Road trips of the past used to take place in station wagons loaded with loved ones, Fido the Dog, and luggage piled into the cargo area and strapped tight on the roof. But things have changed.
It’s now becoming increasingly common for families to buy or rent recreational vehicles (RVs) with all the creature comforts of home — such as beds, kitchen, washroom, sofas, furnace, and air conditioner — and then hit the open road in grand style.
Sure, RVs have been around for quite some time, but the economic climate is such that families who want to explore more of what the country has to offer are finding that it can be cheaper, even with the eye-watering gas prices, to travel via RV rather than by plane. The reason, of course, is that an appropriately equipped RV will eliminate the needs of hotels and restaurants.
If you’re chomping at the bit to take your family on a trip across the U.S. in an RV — when the weather is ideal, of course — here are some ideas on what you can see and do.
ARE WE THERE YET?
Before committing to an RV trip, you’ll want to know how long it will actually take you and your family to complete it. According to one source, a coast-to-coast road trip will stretch between 2,500 to 3,500 miles or so. If you put in eight or more hours of driving time each day, your trip could potentially take between four to six days. The specific time will depend on the route.
Of course, you don’t have to be overly ambitious with your travel plans. Instead of trekking cross-country, you might want to spend more time enjoying smaller chunks of the U.S. After all; you can always plan follow-up trips to see different parts of the country later on.
2 OPTIONS YOU CAN PURSUE
California: Even if you live in California, chances are you haven’t seen all of the state with its abundance of beaches and forests, culture and entertainment. At a size of 423,970 km², the state is immense, and there’s plenty you can see if your RV trip involves exploring California. Chances are you won’t have time to see everything in one go. Options include Anza-Borrego State Park, Julia Pfeiffer Burns State Park, Klamath National Forest, Grover Hot Springs, Yosemite National Park, and Death Valley. Decide what sorts of destinations tickle your fancy and plan an itinerary that allows you and your family to take in some of the sights and sounds.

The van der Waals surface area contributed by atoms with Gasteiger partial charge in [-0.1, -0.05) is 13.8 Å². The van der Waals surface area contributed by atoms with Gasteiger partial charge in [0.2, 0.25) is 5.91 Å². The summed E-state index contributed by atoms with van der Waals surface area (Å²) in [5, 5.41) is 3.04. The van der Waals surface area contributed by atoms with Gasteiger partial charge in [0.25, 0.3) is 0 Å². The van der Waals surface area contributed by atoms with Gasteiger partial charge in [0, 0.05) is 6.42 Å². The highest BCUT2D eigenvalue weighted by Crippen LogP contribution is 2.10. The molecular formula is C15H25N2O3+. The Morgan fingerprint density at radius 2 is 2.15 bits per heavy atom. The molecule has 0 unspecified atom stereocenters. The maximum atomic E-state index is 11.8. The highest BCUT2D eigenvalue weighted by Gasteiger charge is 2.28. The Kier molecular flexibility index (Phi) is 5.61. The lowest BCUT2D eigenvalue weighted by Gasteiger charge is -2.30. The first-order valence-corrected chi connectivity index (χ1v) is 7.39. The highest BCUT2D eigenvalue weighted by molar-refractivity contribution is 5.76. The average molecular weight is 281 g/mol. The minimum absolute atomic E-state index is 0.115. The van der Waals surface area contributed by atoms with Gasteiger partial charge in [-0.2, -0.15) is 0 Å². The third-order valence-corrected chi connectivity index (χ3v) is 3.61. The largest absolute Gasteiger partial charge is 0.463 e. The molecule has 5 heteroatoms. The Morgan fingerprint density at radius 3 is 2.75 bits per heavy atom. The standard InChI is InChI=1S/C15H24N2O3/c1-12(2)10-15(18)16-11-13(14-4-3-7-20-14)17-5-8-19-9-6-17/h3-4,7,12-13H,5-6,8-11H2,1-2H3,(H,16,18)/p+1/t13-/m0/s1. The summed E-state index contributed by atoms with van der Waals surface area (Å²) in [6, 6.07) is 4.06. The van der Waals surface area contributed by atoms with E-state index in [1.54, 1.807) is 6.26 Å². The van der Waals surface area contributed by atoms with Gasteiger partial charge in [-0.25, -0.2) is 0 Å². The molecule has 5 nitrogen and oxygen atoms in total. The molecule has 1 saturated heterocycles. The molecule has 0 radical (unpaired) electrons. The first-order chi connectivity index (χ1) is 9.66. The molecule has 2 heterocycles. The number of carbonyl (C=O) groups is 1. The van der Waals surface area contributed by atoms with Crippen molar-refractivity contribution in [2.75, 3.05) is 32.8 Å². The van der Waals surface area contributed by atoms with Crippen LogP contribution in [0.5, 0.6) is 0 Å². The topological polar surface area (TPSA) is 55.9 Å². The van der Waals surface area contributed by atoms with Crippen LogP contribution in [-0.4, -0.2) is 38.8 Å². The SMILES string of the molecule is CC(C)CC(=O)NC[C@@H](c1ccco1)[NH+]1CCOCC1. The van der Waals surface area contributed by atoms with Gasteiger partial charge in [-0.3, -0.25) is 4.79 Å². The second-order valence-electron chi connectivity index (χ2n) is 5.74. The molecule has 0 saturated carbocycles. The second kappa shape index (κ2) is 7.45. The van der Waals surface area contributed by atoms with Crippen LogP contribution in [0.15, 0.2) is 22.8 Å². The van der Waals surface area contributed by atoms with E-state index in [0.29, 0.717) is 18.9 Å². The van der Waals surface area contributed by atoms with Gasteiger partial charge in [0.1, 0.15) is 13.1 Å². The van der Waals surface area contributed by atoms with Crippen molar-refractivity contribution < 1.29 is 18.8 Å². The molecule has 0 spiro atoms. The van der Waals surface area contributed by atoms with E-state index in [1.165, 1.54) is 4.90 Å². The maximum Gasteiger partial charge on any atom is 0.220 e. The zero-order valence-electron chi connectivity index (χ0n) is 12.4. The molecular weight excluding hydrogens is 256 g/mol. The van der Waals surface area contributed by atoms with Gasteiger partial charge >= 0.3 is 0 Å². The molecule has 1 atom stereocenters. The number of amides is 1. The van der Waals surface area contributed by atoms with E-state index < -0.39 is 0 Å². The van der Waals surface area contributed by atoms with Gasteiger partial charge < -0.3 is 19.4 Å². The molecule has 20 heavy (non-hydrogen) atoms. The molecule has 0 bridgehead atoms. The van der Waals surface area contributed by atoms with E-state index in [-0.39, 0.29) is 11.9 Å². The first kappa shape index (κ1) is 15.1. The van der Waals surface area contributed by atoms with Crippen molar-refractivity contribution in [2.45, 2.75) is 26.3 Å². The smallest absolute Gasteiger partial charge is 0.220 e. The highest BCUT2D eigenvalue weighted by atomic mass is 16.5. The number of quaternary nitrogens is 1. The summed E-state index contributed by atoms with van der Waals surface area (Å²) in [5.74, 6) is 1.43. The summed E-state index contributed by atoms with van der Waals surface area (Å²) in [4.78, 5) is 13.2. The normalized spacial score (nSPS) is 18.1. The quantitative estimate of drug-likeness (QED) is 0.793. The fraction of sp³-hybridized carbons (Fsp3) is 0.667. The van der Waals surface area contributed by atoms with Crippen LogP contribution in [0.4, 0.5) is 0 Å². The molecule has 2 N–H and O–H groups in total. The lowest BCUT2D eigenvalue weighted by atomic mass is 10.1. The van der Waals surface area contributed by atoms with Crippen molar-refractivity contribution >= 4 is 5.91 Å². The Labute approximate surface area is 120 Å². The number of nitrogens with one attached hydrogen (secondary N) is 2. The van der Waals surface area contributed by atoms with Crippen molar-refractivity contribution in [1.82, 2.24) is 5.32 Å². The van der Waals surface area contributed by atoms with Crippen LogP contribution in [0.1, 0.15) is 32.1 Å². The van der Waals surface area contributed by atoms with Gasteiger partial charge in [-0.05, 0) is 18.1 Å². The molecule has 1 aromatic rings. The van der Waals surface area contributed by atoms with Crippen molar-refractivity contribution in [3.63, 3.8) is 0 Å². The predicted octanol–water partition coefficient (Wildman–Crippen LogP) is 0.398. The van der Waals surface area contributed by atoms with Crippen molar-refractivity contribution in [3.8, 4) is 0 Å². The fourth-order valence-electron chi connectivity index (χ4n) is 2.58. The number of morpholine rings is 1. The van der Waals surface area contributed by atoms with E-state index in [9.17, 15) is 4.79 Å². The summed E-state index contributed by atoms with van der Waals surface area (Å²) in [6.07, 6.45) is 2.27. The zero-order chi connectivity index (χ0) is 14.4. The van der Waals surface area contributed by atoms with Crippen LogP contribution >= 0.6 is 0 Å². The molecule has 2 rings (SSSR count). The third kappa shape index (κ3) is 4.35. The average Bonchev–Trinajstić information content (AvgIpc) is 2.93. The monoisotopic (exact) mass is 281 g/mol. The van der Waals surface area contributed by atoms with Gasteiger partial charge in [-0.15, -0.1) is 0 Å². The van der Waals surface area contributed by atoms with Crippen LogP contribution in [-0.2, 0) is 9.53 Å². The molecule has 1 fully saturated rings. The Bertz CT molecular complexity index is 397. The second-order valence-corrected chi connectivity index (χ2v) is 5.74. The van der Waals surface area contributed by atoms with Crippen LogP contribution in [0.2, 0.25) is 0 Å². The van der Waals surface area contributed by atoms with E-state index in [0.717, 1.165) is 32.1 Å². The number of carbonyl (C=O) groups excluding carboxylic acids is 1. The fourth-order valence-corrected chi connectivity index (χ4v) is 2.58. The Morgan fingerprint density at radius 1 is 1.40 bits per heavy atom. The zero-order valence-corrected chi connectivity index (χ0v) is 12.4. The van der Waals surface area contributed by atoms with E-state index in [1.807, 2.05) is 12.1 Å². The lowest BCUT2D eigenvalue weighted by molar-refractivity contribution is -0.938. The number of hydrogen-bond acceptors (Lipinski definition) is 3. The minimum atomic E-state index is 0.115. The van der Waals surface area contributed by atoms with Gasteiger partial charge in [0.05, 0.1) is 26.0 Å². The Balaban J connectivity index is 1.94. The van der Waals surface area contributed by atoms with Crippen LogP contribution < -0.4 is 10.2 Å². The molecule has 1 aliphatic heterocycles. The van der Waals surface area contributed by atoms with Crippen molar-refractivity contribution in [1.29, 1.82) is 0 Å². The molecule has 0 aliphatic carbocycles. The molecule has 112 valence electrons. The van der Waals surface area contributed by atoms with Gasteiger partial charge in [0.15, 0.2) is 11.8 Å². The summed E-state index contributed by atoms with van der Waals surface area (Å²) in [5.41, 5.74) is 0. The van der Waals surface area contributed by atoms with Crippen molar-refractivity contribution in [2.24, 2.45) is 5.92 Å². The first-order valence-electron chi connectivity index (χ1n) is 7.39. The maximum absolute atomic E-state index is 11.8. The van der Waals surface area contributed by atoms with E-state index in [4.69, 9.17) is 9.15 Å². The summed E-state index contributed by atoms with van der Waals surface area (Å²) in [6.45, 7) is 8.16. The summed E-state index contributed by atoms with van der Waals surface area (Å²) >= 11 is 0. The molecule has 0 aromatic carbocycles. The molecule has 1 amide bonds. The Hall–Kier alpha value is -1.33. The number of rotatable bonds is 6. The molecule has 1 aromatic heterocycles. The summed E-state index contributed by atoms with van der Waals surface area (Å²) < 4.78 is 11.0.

Route 66: If you only make one cross-U.S. road trip in your lifetime, Route 66 ought to be high up on the list of options. The trek will take you from Chicago, Illinois to Los Angeles, California. While this popular route won’t take you through a lot of natural green spaces, you will have the chance to see some of the best of the arts — museums and galleries — as well as some places to hang out and look around — restaurants and roadside attractions. Here are some interesting things you can check out if your RV road trip involves the iconic Route 66: Route 66 Association Hall of Fame and Museum in Illinois, the Galena Mining and Historical Museum in Kansas, Lincoln’s Tomb in Illinois, the Mark Twain National Forest in Missouri, the Route 66 Auto Museum in New Mexico, the Grand Canyon in Arizona, and much more.
One of the things you need to keep in mind when going on an RV trek across the U.S. is that the rules of the road in the various states you visit and travel through might not be anything like the rules where you live. Consider these odd rules of the road, for instance:
In New Mexico, a booster seat is required by law for a child even up to the age of 12 if he or she does not fit properly in a regular vehicle seat. It’s also against the law to travel with stickers on your vehicle windows in Florida. So, if your little ones have perhaps placed some on the RV windows, take them off before entering Florida…or risk the possible consequences.
Families, RVs, and the open road are the perfect combination for a trip across the U.S. There are lots of places you can go throughout the nation, so head out on a trip to make some memories.